Introduction The airline industry remains a large and growing industry to date. This industry has enabled and can be identified with economic growth, trade, investment and tourism on a global level. The airline industry is therefore key to the globalization process. Between 1990 and 1999, air travel was speculated to have grown at the rate of 7% per annum (Morrison & Clifford, 1995). The rate of travel worldwide both for the purposes of business and leisure steadily increased. In the leisure industry, the existence of huge aircraft such as the Boeing 747 has facilitated convenience at cheaper and affordable costs thereby enabling individuals to travel to exotic new destinations.
Economic growth in developing countries is influencing citizens to tour the globe. Currently these citizens are deemed as the new future global tourists. The rate of business travel has also increased as more and more firms are taking a global approach both in terms of their operations and investments. The rapid increase in international trade of goods and services and direct investment on a global scale has played a significant role in increasing the rate of business travel.
The International Air Transport Association (IATA), projects that air travel will increase at the rate of 6.6% per annum on average between 2000 and 2010. Slower growth is projected in regions where the airline industry is highly developed such as Europe and North America, the growth is anticipated at between 4-6 percent per annum. The most vibrant growth is centred in the Asia and Pacific region where investment and trade co by coupled by domestic prosperity are rapidly increasing. The rate of growth in the Asia region is projected to be at 9 percent per annum and is anticipated to continually increase (Boyd, 2008).
BackgroundIn the1920s airlines were focused on carrying mail. In 1925, Ford Motor Company started the first American airliner. Its capacity was 12 passengers. Juan Trippe linked America to rest of the world with Pan Am. World War I and II brought about significant advancements in aviation technology and planes were made to carry more load and go faster. This brought about increased efficiency from both superior speed and greater payload.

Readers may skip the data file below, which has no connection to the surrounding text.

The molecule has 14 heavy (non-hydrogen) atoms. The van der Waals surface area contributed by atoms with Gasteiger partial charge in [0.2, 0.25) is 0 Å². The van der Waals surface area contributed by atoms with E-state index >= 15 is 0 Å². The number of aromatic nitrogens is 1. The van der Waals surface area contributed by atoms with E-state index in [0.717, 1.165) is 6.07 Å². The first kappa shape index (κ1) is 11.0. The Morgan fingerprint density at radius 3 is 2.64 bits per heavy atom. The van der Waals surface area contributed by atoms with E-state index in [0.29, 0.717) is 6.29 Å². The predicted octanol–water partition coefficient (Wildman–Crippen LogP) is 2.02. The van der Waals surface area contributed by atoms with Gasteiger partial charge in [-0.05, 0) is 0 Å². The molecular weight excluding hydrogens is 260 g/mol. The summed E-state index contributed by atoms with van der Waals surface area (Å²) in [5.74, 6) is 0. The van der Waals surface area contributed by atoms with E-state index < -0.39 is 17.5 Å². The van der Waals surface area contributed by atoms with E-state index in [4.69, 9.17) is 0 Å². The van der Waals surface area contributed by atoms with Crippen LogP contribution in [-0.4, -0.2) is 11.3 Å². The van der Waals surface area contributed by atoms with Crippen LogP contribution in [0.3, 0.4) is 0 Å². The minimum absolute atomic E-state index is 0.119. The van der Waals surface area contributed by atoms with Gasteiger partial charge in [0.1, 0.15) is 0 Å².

The Boeing 747 made its appearance in the 1970s and this further enhanced capacity of the airlines and popularity of air travel. The deregulation done in 1978 was aimed at reducing the bureaucratic grip on factors such as pricing and scheduling and onto a more market-based solution. There have been wide debates as to whether deregulation was good or not (Morrison & Clifford, 1995). It depends on which perspective one sees it from. One thing is for sure is that air travel customers have been the biggest winners over the last few decades because of fierce competition in price and service among the many airlines that came about.
A weak economy, high fuel prices, a recent mergers and safety issues, brought about new debate with respect to airlines. The profitability of the airline industry is closely connected to trade and economic growth. The industry experienced setbacks in the mid 90s due to economic recession and the Gulf War, and for the first time in 1991, the total number of air passengers worldwide, plunged. The financial problems were intensified by excessive purchases of aircraft by airlines in the boom years.
Airlines affiliated to the International Air Transport Association incurred cumulative net losses of 20.4 billion dollars between the years of 1990 to 1994 (Jonas, 2010). From this period onwards, airlines realised the need for drastic changes as a measure to ensure their survival and success in the industry. Some of the drastic changes that these airlines considered took the form of aggressive cost-cutting, increasing load factors, and reducing growth capacity. Implementation of these measures saw the return of profitability in the airline industry.
However, in 1996, airlines affiliated to the International Air Transport Association had cumulative net profits of 5 billion dollars 2 percent less of the total revenues. This level of profit was beneath what the IATA considered necessary for airlines to build reserves, trim down debts and maintain investment levels. Incidentally, many airlines did not make profits. It is on these grounds that airlines have been forced to change their approach through heavy investment in terms of the quality of services that they offer to their customers both in the air and on ground.
These investments took the form of product enhancements as a measure of attracting and retaining clients, these measures include: ticket free air travels, new entertainment systems that are interactive, comfort and so on. (McCabe, 2006)